POLK COUNTY -- Several changes are in store for K-12 schools and universities following a swath of education bills approved during the nearly-adjourned 2011 Oregon Legislature.
That includes making it easier for students to transfer from one school district to another, an opt-out provision for districts from regional education service districts and an additional $25 million in funding.
Some of these new laws -- or soon-to-be new laws -- are drawing a lukewarm response from local education officials.
"I think lawmakers are saying, `we've finally done something about education,'" Central School District interim superintendent Forrest Bell said. "But we'll see if what the legislature believes is going to happen is actually going to happen.
"I think there may be a disconnect there," Bell continued.
Senate Bill 250, one of 14 bills passed during the session last week, will let school districts determine whether to contract services through their local education service districts.
Christy Perry, Dallas School District superintendent, said she worries about too many large districts withdrawing.
"If every big district opts out, that will raise the prices of services for everybody else," Perry said. "Small schools are really dependent on ESDs and this will further the gap for what a small district can do for kids."
House Bill 3681 will allow students to enroll in any district of their choice, so long as the receiving district grants permission. Most Polk County school districts already have agreements with one another to allow for transfers.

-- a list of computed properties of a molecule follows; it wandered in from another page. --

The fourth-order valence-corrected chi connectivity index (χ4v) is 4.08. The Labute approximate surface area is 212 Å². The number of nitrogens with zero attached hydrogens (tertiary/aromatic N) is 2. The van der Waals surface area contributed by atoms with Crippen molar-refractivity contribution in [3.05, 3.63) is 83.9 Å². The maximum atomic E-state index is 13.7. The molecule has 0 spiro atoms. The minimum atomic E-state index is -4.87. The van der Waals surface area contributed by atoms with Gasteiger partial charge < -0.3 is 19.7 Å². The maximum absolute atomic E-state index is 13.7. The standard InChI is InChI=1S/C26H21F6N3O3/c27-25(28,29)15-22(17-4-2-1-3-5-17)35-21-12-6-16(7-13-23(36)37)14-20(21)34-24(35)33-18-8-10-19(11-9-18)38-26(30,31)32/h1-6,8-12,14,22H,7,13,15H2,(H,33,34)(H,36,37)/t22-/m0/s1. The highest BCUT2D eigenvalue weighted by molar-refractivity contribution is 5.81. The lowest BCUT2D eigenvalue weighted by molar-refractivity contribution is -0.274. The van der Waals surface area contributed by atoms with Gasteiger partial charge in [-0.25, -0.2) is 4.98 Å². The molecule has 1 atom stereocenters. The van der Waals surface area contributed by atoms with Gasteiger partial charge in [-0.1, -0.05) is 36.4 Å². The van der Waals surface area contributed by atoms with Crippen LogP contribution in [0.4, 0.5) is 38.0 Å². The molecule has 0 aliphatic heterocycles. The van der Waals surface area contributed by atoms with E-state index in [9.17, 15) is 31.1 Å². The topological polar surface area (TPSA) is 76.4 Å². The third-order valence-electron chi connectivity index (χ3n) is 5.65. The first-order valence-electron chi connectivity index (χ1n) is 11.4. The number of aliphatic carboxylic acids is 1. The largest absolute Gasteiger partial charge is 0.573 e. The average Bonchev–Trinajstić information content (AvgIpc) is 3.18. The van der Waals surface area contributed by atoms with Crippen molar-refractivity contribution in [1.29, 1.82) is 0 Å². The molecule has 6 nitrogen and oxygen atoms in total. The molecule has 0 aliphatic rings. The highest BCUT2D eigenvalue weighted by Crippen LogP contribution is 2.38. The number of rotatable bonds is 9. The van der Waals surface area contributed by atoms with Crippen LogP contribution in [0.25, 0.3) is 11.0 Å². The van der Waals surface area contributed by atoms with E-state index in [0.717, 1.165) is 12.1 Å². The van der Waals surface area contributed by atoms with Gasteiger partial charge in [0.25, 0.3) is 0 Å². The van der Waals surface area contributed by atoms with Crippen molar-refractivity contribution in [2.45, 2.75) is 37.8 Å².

Falls City School District allows moves for certain education situations.
Bell said his fear is that districts will begin recruiting students from neighboring districts. Perry also said the bill puts more administrative responsibility on the receiving district.
House Bill 5055 will add $25 million more in funding for districts during the second year of the 2011-13 biennium.
The state, with Senate Bill 248, prompts school districts to have all-day kindergarten in place by 2015. Most educators agree with offering such programs, in concept.
"The issue is there's not going to be more money in the state school fund," Perry said. "The pie is what it is ... you just have to divide it up more."
The Legislature and Education
Other education bills of note include:
* House Bill 3645 -- Broadens the list of potential sponsors of a charter school to include community colleges and four-year institutions.
* Senate Bill 253 -- Creates goals that call for 40 percent of Oregonians to have bachelor's degrees or better by 2025, 40 percent having some post-secondary education, and the balance, at least a high school diploma or equivalent.
* House Bill 3471 -- Qualifies some foster children who go through state-sponsored care for free tuition at community colleges and four-year public universities. Total cost to the state for a projected 244 students is $1.06 million.
* Senate Bill 290 -- This would require the Oregon Board of Education to develop performance standards for teachers and administrators to determine their effectiveness. The standards would be adopted by the state board and school districts would have to adjust, incorporate and adopt them by 2013.
* Senate Bill 742 -- proposed allowing undocumented students who have lived in the United States for five years, three in Oregon, to pay in-state tuition instead of far more expensive out-of-state costs.
The bill stalled after lawmakers failed to acquire enough signatures to bring it out of a House committee for a vote.